Open House New York Weekend took place on October 17-18 opening the doors to hundreds of places, some of which are not usually open to the public.
One site which comes to mind that has allowed access for the past few years is the TWA Flight Center at JFK Airport. It was open again this year for the last time before it is turned into a hotel. You can take a photo tour in my post, Step Back in Time: TWA Flight Center which we visited a couple of years back.
Kim, Lucas and I had a very busy day on the first day of OHNY, visiting a bunch of sites in Queens. On Sunday we made a quick stop at a quirky museum in Brooklyn which wasn’t charging admission due to OHNY.
This year we came up with a plan which worked out very well. We started off our busy day enjoying OHNY by visiting the Marine Air Terminal.
While you can visit the terminal all of the time and even catch a flight out of there, OHNY had some volunteers on hand with info about the building including its history.
Here is a photo-tour of the LGA Marine Air Terminal.
When we turned onto the aptly named Marine Terminal Rd we knew that we were getting close. There wasn’t any signs along the way mentioning Open House New York so I drove around the terminal one time before deciding to park in the lot just in front. (I think it cost $4 for 30 minutes in the lot. We didn’t rush and this seemed like more than enough time to get a good look around.)
The building caught our eye right away with all of the detailing due to its art deco design. The terminal was designed in 1939 and the first flight took off a year later.
It’s also quite historic. According to the NPS, it’s “the only active airport terminal dating from the first generation of passenger travel in the United States–the “Golden Age of the Flying Boat.” (Look for an old photograph of the Clipper plane which flew out of the terminal below.)
I loved these doors which are also located inside of the building. Check out the wings above the actual doors. Talk about style!
When we got through the doors, we were really impressed by a few things.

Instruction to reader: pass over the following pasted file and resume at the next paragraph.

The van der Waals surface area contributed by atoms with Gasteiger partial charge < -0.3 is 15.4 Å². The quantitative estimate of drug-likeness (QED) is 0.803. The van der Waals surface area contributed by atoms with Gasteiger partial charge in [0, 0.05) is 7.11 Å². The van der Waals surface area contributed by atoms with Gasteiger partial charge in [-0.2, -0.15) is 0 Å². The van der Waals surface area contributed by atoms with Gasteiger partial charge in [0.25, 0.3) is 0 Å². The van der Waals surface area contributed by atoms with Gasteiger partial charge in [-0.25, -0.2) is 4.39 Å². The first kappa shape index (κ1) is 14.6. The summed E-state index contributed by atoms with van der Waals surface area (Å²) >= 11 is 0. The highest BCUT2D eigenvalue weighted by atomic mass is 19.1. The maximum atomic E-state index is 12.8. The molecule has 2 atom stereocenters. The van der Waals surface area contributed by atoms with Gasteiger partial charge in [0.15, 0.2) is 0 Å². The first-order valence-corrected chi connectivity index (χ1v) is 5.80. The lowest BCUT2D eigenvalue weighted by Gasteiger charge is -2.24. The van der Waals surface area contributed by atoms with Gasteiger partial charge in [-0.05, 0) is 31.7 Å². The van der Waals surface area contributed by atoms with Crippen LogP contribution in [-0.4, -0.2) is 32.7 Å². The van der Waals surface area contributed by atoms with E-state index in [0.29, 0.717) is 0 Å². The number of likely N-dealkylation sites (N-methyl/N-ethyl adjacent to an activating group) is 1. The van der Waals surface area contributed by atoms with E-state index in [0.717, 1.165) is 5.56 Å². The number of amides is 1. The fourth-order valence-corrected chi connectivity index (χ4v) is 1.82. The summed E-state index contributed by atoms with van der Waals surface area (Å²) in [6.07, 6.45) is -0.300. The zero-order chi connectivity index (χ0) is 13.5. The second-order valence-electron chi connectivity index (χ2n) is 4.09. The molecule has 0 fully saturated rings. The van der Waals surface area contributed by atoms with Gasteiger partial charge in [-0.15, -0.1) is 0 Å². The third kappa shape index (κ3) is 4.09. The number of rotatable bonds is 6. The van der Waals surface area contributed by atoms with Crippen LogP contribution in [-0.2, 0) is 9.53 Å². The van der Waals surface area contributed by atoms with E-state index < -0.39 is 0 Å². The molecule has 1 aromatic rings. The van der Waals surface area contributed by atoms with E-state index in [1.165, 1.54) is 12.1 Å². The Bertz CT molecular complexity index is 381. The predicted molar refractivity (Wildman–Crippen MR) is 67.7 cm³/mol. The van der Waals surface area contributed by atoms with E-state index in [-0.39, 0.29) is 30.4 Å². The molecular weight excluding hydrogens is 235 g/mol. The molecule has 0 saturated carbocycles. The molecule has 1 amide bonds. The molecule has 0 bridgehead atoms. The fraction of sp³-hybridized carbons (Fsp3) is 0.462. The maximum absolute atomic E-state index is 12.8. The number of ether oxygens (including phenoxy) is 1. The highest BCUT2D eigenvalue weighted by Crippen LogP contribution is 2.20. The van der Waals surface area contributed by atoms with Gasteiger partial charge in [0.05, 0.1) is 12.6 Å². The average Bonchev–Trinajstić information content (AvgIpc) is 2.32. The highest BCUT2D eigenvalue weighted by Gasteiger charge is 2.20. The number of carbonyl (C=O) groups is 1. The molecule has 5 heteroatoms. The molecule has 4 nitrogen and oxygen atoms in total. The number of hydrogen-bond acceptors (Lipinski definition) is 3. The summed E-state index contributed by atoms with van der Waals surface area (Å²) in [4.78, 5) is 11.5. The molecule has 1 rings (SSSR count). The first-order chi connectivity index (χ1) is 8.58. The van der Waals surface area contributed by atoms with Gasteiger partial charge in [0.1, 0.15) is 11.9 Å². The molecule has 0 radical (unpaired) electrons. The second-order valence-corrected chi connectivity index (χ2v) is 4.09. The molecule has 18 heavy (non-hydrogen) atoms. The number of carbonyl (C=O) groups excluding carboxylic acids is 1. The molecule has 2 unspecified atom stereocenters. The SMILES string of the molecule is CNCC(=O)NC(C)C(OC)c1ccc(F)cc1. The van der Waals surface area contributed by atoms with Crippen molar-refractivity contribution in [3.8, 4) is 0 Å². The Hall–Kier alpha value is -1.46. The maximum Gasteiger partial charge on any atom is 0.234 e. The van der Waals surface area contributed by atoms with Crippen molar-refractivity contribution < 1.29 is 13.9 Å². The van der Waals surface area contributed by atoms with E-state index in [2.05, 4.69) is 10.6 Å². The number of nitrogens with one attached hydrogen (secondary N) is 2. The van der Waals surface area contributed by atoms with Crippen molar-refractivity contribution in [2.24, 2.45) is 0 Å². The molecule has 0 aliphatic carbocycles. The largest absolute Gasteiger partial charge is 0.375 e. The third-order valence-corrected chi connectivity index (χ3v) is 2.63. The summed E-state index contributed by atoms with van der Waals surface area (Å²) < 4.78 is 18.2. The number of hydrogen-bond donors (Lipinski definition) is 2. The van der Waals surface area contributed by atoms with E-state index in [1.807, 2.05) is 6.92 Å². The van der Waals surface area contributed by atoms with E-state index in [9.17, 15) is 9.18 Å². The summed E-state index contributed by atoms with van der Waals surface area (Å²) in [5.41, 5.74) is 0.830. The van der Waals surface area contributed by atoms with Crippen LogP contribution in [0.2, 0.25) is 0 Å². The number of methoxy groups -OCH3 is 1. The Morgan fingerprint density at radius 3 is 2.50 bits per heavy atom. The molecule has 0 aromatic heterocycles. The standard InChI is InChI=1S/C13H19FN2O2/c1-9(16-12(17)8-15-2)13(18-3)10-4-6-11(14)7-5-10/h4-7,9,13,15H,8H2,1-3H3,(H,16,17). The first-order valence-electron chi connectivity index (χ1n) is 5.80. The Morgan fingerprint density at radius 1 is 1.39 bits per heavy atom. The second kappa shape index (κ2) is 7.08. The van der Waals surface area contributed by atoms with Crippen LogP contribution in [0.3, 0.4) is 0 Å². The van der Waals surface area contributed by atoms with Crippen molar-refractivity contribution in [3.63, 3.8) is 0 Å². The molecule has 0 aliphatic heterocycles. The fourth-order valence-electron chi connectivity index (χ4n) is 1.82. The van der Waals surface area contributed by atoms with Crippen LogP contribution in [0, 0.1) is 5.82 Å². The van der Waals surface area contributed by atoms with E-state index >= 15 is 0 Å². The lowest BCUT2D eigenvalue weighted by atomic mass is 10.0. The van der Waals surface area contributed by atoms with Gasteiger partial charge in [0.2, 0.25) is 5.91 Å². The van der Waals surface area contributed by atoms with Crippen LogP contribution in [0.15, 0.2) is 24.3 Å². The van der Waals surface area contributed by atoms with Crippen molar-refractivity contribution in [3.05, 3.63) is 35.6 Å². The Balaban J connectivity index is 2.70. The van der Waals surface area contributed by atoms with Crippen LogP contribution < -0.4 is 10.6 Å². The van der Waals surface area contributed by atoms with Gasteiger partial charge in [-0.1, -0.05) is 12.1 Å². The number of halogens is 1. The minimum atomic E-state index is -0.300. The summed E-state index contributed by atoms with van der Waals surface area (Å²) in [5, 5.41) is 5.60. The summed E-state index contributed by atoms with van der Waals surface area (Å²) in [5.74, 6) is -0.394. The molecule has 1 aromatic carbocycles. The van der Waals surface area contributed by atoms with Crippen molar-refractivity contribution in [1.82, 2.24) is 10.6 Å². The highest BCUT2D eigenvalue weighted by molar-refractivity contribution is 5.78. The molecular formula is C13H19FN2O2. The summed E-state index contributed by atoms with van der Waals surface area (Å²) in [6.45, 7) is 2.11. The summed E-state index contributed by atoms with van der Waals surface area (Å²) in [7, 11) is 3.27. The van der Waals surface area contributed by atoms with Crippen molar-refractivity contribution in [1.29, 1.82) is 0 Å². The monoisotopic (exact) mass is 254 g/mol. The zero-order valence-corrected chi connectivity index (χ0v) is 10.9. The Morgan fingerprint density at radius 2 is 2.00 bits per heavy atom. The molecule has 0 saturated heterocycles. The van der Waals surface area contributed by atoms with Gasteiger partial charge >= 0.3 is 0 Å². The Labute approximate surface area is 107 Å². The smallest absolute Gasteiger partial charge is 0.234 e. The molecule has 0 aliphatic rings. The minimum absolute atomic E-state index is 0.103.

The mural, which is called “Flight” goes completely around the room. It’s 12 feet high and goes around 237 feet. It was completed by James Brooks in 1940 and “depicts the history of man’s involvement with flight.”
Kim and I immediately both thought it had a Eastern European feel to it, quite like statues and art that we’ve seen (and enjoyed) in places like Hungary, Bulgaria & Latvia.
The statue in the middle of the room is a bust of Mayor Fiorello LaGuardia. It was while LaGuardia was in office that the 40,000,000 LGA airport was built- the most expensive of its time! (Just look at it now… )
We wandered through the “Departures” area and it led to a check-in area for the Delta Shuttle. This area didn’t feel quite like the rotunda and other main areas did and seemed like any other check-in. (We only walked in and took a peak so it is possible that we missed some old detailing.)
The “telephones” area was empty besides an ATM. The opening on the right didn’t have a sign above so I’m not sure what it was used for.
We then went into the restaurant area called the Yankee Clipper after the first plane to take flight from the Marine Air Terminal.
Inside, historic photos with some information is on the walls.
Here is a photo of the first plane to take off (from the water) at the terminal, the Yankee Clipper.
Before heading back to my car, I decided that it would be fun to jump in front of the Marine Air Terminal. This took a couple of minutes due to taxis coming by to drop passengers off…
Visiting the terminal is like stepping back in time. If you’re at LaGuardia Airport and have some spare time, it’s defintely worth checking out!